Cheetham Festival is inviting residents and visitors alike to sample a taste of the area’s multi-cultural flavour.
From Friday 12 to Sunday 14 September, Cheetham's places of worship, museums and other cultural centres are throwing open their doors for a weekend-long cultural celebration.
The festival, which reflects the strong sense of belonging shared by the different faith and cultural communities in this lively part of the city, is celebrating its fifth anniversary this year.
All events are free. And as usual, there are a diverse range of attractions on offer.
The weekend leaps into action on Friday 12 September with a feast of music and dance, including a full Irish supper, at the Irish World Heritage Centre on Queens Road from 7.30-9.30pm.
St Chad's RC Church plays host on Saturday 13 September, from 1-3pm, to an exhibition about nun Elizabeth Prout, hailed as the Victorian 'Mother Teresa,' who is being considered for sainthood by the Vatican. Her spirit and vision built homes, ran schools and changed lives in 19th Century Cheetham.
Dashmesh Sikh Temple in Heywood Street offers visitors a chance to learn more about Sikh religion and traditions while sampling a variety of vegetarian dishes in its langar, or 'free kitchen' on Saturday 13 September 2-5pm. The langar is a key feature of Sikh life where everyone, regardless of their faith or background, is invited to share in a free meal at the temple.
This year's Cheetham Festival falls within the Muslim holy month of Ramadan. Alongside the tradition of fasting, Muslims are encouraged to enter into the spirit of giving and sharing. The Jamia mosque on Woodlands Road extends a warm welcome to everyone to share in the Iftar meal to 'break the fast' shortly after sunset at around 7pm on Saturday 13 September.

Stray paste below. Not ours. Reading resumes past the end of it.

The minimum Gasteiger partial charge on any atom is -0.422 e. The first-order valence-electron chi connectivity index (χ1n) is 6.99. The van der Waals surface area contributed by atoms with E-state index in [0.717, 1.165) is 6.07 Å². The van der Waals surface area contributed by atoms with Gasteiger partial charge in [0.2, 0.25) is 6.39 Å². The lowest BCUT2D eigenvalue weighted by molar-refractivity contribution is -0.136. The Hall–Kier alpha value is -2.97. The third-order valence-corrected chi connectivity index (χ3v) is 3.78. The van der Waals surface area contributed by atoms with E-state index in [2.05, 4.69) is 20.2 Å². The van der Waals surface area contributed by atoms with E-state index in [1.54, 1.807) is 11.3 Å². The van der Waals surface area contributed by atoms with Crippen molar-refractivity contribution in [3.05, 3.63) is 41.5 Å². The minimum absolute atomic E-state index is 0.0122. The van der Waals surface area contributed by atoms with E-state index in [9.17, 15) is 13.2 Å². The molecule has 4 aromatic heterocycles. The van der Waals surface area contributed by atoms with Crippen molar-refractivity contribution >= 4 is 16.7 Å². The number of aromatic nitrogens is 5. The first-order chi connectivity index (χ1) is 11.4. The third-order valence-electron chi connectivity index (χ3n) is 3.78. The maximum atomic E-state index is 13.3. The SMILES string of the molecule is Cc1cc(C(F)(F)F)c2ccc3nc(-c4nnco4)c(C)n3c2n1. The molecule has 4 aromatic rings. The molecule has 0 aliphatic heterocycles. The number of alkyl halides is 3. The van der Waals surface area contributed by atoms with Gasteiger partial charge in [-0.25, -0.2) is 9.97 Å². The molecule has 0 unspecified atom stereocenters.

Higher Crumpsall Synagogue in Bury Old Road is a fine Grade II-listed building, a 1920s treasure with fine art deco windows. Dr Sharman Kadish, author of Jewish Heritage in England, an Architectural Guide' leads a guided tour of the building. Spend some time at the synagogue between 10am and 12 noon on Sunday 14 September, including the guided tour at 10.30am.
Manchester Jewish Museum plays host to an exhibition of the hats and headwear of the area's diverse communities between 10.30am and 5pm on Sunday 14 September, including kosher food tasting from 2pm.
The museum is also the final port of call of a guided walk taking in the sites and stories of Jewish settlement in Cheetham Hill on Sunday 14 September. It departs from Victoria Station at 12 noon, arriving at the museum around 2pm. Pre-booking is not necessary.
The Ukrainian Catholic Church in Bury Old Road has ministered to its community for over one hundred years from this site. On Sunday 14 September, from 12noon to 2pm, visitors are being given the chance to see one of Manchester's most ornate church interiors.
The festival closes at Grade II-listed St John's Church in Waterloo Road, also on Sunday 14 September. The closing event for the festival will see this beautiful church dressed in harvest displays from different cultures. The church will be open from 3pm, with a rousing closing celebration featuring songs, music and even an Eritrean coffee ceremony at 7pm.
Councillor Mike Amesbury, Executive Member for Culture and Leisure, said: "Cheetham has a centuries-old tradition of embracing different cultures which has given it a rich character. It's so close to the city centre but has a feel all of its own. The festival gives neighbours and visitors alike the chance to experience the area's warm welcome."
The Rev Daniel Burton, priest in charge at St John's Church and festival committee chairman, said: "Cheetham Festival is a wonderful opportunity to celebrate the rich diversity of the Cheetham Hill area. We are very lucky to live in area which so many faiths and ethnic groups have chosen to make their home and this is a unique opportunity to learn about our neighbours."
Cheetham Festival is part of the nationwide Heritage Open Days event. For more information about the festival contact The Rev Burton on 0161 2051734.
Roger Williams, tel: 0161 234 3275